The meta-analysis showed that the total efficiency of the clinical effect was not heterogeneous among the included studies. According to the fixed-effects model analyses, the combined OR of the treatment and control groups was 1.58 [95% CI (1.21, 2.06), ]. The diamond was on the right side of the middle line. From test , the difference between the 2 methods in PHC patients was obvious (Figure 3).

Figure 3: Meta-analysis on the total effects of As2O3 with TACE in treating PHC.
3.5.2. Publication Bias of Clinical Effect

We analysed the efficacy rate of PHC treatment. We drew a funnel plot in which the curative effect ratio of the meta-analysis results in the test and control groups (OR) was used as the abscissa, while was used as the ordinate. We analysed the morphology distribution of the 17 studies using a funnel plot. The distribution was not completely symmetrical around the funnel plot, which suggested the possibility of publication bias (Figure 4).

Figure 4: Funnel plot of the effect of As2O3 with TACE in treating PHC.
3.5.3. The Effect of AFP

The meta-analysis showed that the AFP of the clinical effect was not heterogeneous. According to the fixed-effects model analyses, the combined OR of the treatment and control groups was 2.46 [95% CI (1.54, 3.95)]. The diamond was on the right side of the middle line. From test , the difference between the 2 methods in PHC patients was obvious (Figure 5).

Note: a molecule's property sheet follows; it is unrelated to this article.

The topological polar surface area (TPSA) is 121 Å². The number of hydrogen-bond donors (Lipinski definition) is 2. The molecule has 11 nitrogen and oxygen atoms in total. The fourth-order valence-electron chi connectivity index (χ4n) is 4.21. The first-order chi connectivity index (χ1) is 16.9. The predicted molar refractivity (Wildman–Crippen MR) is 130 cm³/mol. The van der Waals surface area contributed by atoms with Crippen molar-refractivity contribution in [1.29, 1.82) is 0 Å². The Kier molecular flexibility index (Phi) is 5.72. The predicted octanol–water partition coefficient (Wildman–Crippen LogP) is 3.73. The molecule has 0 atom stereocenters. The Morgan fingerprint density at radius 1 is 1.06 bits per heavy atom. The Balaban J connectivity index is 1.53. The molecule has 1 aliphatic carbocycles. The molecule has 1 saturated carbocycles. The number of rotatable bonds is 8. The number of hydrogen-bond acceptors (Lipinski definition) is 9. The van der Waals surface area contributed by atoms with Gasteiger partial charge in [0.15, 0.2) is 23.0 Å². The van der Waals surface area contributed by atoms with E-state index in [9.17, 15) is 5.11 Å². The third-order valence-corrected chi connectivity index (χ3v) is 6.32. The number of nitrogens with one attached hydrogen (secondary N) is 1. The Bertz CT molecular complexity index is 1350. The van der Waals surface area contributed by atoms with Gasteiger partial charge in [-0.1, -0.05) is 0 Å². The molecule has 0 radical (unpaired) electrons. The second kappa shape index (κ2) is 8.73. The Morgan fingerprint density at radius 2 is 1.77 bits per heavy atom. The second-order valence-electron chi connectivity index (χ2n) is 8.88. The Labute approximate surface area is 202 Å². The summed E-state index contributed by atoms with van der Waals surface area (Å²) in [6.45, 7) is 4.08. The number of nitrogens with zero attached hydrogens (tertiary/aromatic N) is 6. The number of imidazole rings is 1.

Figure 5: Meta-analysis on the APF of As2O3 with TACE in treating PHC.
3.5.4. Publication Bias of AFP

We analysed the efficacy rate of PHC treatment. We drew a funnel plot in which the curative effect ratio of the meta-analysis results in the test and control groups (OR) was used as the abscissa, while was used as the ordinate. We analysed the morphology distribution using a funnel plot and found it was not completely symmetrical, which suggested the possibility of publication bias (Figure 6).

Figure 6: Funnel plot of APF of As2O3 with TACE in treating PHC.
3.5.5. The Effect of One-Year Survival Rate

The meta-analysis showed that the one-year survival rate was not heterogeneous. According to the fixed-effects model analyses, the combined OR of the treatment and control groups was 3.14 [95% CI (2.10, 4.71), ]. The diamond was on the right side of the middle line. From test , the difference between the 2 methods in PHC patients was obvious (Figure 7).